- Reading Warrant for Genocide in the age of Trump



Here is the third chapter of The NEXT THRILLING CHAPTER. 



With the second chapter, I’d begun leading off with an epigraph, because I’ve always found epigraphs attractive. More than once, I’ve leafed through a book reading the epigraphs at the head of each chapter. Did I ever get around to reading the book itself? One of these days...

     In a sense, I was quite sincere—at least, provisionally sincere—in considering people addicted to a range of preposterous conspiracy theories as part of my potential audience. Since such people are capable of determining to the utmost depth the causes and instigators of most of what happens both in history and in our daily lives, I thought to provide them with a little sport by declining to provide attribution for the brief quotations used. Someone who can track with certainty the evolution of a plan by secret societies and global elites, over the course of several hundred years, to eradicate human freedom (along with much of the unnecessary human population) is surely capable of finding out who said what, and where.

     Or not, as it happens. Let me be realistic, for a moment. The reason why conspiracy theories result in such corrosive idiocy is because, once it’s admitted that the appearance of things is maintained by a pervasive and all-encompassing deception, the individual fortunate enough to have pierced the veil can accept only confirmatory evidence—all evidence to the contrary being judged untrustworthy. Anything else is merely an irrelevance, of no account.

     So the bet’s off, and I’ll spill the beans on who wrote what. The epigraph to chapter 3 is from Norman Cohn’s Warrant for Genocide, and it’s worth taking note of if you’re simply dismissive of what circulates in right-wing media because it’s nonsense:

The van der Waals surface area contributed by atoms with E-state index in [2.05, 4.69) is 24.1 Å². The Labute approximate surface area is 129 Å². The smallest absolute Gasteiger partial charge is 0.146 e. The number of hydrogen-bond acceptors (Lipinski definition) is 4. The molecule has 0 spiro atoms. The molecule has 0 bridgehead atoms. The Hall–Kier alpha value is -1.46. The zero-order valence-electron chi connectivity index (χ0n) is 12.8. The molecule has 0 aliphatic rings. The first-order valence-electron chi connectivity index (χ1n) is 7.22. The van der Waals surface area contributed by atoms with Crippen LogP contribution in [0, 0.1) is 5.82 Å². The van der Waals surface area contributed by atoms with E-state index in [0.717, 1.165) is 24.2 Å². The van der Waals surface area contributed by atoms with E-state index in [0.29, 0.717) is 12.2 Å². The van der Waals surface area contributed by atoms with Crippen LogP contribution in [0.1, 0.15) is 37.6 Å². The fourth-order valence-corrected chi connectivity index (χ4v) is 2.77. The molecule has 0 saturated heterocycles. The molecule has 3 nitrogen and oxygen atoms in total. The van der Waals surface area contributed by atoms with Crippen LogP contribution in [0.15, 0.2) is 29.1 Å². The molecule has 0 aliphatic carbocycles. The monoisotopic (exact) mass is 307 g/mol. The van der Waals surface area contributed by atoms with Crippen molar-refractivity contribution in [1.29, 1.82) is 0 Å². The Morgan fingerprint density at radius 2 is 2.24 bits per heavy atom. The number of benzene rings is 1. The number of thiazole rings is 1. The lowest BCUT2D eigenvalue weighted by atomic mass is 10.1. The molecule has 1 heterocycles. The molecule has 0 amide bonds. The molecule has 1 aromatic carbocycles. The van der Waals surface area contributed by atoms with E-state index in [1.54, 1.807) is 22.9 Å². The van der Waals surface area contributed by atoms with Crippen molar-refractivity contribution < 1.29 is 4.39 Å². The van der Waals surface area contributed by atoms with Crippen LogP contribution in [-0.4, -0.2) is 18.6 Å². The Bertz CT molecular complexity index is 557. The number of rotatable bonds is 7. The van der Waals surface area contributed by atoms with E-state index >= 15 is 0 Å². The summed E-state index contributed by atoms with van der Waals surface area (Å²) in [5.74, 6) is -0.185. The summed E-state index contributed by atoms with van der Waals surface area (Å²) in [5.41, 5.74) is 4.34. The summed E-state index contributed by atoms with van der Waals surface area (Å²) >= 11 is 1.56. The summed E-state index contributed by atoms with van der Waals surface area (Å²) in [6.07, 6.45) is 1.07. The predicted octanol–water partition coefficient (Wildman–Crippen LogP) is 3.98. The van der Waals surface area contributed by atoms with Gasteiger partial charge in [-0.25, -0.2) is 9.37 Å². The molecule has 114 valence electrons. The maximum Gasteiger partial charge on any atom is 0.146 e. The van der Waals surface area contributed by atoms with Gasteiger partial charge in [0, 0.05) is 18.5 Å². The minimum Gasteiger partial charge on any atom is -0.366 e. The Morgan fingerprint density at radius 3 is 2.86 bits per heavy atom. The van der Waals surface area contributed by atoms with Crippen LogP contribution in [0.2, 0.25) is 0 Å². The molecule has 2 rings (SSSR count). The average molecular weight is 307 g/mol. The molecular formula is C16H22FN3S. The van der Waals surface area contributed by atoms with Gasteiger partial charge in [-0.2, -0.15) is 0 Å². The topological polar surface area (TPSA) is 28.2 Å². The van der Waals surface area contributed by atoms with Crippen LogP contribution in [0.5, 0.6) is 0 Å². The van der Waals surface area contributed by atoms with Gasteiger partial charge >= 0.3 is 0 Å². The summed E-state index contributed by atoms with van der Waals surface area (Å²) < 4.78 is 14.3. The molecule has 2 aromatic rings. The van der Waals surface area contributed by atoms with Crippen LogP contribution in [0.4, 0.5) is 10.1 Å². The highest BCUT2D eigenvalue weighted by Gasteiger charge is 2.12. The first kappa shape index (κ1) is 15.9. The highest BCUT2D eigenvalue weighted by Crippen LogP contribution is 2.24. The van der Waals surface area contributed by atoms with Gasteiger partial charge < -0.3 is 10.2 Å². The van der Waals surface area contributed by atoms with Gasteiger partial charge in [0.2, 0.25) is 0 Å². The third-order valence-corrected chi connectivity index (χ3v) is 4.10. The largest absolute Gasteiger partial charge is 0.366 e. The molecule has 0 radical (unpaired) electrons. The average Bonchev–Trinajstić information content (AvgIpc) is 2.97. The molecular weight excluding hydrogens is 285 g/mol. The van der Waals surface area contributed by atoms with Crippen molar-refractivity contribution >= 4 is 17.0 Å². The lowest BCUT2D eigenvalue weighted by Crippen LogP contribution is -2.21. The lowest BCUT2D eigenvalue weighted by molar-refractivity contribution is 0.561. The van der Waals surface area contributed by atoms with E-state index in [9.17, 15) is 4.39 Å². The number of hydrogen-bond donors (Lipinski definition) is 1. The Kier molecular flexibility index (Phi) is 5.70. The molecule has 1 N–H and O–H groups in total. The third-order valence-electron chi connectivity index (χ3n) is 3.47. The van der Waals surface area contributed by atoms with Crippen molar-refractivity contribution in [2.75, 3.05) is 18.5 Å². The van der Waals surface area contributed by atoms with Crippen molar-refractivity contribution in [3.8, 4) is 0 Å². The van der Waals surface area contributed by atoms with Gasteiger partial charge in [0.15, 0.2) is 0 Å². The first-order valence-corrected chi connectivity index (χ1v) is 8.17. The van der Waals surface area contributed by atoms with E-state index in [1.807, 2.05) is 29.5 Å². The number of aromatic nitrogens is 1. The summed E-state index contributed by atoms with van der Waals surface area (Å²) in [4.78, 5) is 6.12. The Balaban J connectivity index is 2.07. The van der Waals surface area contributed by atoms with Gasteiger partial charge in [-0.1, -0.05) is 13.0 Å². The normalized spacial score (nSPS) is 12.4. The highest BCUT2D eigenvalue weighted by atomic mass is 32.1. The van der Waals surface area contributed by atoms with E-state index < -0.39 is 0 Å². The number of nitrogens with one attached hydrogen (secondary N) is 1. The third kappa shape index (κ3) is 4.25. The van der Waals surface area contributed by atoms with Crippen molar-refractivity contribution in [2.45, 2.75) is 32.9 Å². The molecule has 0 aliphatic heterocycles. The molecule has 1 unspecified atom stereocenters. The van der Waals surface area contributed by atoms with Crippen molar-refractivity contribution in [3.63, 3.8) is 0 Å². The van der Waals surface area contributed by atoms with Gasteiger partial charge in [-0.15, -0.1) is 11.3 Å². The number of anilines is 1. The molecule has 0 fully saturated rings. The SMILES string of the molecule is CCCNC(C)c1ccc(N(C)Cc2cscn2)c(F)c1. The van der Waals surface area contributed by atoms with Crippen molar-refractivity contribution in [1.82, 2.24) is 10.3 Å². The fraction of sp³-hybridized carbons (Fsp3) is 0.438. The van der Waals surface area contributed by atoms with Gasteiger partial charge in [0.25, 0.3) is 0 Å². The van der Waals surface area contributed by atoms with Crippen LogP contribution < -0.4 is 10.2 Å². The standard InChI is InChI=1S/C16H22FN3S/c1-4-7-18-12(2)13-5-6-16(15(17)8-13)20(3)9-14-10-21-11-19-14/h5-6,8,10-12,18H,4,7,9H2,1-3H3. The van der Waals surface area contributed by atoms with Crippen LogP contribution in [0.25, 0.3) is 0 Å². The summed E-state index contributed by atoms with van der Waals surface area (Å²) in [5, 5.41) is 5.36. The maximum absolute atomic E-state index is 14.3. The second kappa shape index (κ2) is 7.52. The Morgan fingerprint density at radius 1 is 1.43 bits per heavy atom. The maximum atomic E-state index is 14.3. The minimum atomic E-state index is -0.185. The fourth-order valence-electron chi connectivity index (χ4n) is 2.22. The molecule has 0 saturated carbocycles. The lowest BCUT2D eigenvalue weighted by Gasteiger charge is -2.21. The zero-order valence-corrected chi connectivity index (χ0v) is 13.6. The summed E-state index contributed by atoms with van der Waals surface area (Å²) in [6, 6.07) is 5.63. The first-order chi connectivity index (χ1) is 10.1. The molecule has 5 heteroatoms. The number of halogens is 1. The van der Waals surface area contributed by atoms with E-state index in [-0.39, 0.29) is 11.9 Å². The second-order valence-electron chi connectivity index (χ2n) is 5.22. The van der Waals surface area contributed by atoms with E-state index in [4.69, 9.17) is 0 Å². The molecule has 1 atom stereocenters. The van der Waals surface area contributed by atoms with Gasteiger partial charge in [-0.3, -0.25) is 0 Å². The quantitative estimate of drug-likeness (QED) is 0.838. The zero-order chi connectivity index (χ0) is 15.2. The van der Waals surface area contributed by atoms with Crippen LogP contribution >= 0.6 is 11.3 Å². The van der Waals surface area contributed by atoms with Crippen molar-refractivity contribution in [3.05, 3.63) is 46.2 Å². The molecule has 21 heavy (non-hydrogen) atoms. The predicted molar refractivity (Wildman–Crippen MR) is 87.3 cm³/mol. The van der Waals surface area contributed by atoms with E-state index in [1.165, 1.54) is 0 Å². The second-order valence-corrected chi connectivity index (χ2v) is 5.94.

... it is a great mistake to suppose that the only writers who matter are those whom the educated in their saner moments can take seriously. There exists a subterranean world where pathological fantasies disguised as ideas are churned out by crooks and half-educated fanatics for the benefit of the ignorant and superstitious. There are times when this underworld emerges from the depths and suddenly fascinates, captures, and dominates multitudes of usually sane and responsible people, who thereupon take leave of sanity and responsibility. And it occasionally happens that this underworld becomes a political power and changes the course of history.



Cohn’s books, The Pursuit of the Millennium and Europe’s Inner Demons, were the result of an effort to understand how the persecution and attempted extermination of Jews during the Nazi period could be explained. His answer was that


the deadliest kind of antisemitism... has little to do with real conflicts of interest between living people, or even with racial prejudice as such. At its heart lies the belief that Jews – all Jews everywhere – form a conspiratorial body set on ruining and then dominating the rest of mankind. And this belief is simply a modernized, secularized version of the popular medieval view of Jews as a league of sorcerers employed by Satan for the spiritual and physical ruination of Christendom.


Of course, modernized and secularized or not, there’s nothing inherently simple in the widespread adoption of a fantastic belief that supplants a reasonable understanding based on evidence; which makes it all the more timely to look back at Cohn’s study of how